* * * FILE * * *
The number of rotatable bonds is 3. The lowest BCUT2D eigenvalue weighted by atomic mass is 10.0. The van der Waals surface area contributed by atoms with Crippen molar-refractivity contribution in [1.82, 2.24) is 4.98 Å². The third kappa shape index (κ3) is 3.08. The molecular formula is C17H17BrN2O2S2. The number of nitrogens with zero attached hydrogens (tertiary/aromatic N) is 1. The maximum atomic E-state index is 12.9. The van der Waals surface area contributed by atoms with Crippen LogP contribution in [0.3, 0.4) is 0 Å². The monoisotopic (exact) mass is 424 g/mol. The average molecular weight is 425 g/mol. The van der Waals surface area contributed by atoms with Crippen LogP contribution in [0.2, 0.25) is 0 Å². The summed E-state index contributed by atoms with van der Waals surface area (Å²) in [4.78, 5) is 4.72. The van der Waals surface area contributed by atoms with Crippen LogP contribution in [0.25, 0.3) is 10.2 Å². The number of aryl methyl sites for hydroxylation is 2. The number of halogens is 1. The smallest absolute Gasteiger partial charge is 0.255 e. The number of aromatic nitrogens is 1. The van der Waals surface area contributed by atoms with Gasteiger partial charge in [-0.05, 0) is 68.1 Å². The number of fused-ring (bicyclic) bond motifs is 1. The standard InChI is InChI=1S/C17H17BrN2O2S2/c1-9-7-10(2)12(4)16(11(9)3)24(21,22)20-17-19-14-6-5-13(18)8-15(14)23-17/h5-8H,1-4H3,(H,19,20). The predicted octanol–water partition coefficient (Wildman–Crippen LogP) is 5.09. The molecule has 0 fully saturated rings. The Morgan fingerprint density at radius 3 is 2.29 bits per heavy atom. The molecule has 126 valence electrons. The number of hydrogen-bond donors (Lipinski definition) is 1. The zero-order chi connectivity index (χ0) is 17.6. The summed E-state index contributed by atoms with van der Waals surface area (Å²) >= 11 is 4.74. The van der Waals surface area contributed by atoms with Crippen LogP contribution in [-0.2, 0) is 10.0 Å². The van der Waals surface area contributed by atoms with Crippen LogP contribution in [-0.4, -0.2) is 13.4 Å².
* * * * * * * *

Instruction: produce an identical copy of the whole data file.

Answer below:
The number of rotatable bonds is 3. The lowest BCUT2D eigenvalue weighted by atomic mass is 10.0. The van der Waals surface area contributed by atoms with Crippen molar-refractivity contribution in [1.82, 2.24) is 4.98 Å². The third kappa shape index (κ3) is 3.08. The molecular formula is C17H17BrN2O2S2. The number of nitrogens with zero attached hydrogens (tertiary/aromatic N) is 1. The maximum atomic E-state index is 12.9. The van der Waals surface area contributed by atoms with Crippen LogP contribution in [0.3, 0.4) is 0 Å². The monoisotopic (exact) mass is 424 g/mol. The average molecular weight is 425 g/mol. The van der Waals surface area contributed by atoms with Crippen LogP contribution in [0.2, 0.25) is 0 Å². The summed E-state index contributed by atoms with van der Waals surface area (Å²) in [4.78, 5) is 4.72. The van der Waals surface area contributed by atoms with Crippen LogP contribution in [0.25, 0.3) is 10.2 Å². The number of aryl methyl sites for hydroxylation is 2. The number of halogens is 1. The smallest absolute Gasteiger partial charge is 0.255 e. The number of aromatic nitrogens is 1. The van der Waals surface area contributed by atoms with Gasteiger partial charge in [-0.05, 0) is 68.1 Å². The number of fused-ring (bicyclic) bond motifs is 1. The standard InChI is InChI=1S/C17H17BrN2O2S2/c1-9-7-10(2)12(4)16(11(9)3)24(21,22)20-17-19-14-6-5-13(18)8-15(14)23-17/h5-8H,1-4H3,(H,19,20). The predicted octanol–water partition coefficient (Wildman–Crippen LogP) is 5.09. The molecule has 0 fully saturated rings. The Morgan fingerprint density at radius 3 is 2.29 bits per heavy atom. The molecule has 126 valence electrons. The number of hydrogen-bond donors (Lipinski definition) is 1. The zero-order chi connectivity index (χ0) is 17.6. The summed E-state index contributed by atoms with van der Waals surface area (Å²) >= 11 is 4.74. The van der Waals surface area contributed by atoms with Crippen LogP contribution in [-0.2, 0) is 10.0 Å². The van der Waals surface area contributed by atoms with Crippen LogP contribution in [-0.4, -0.2) is 13.4 Å².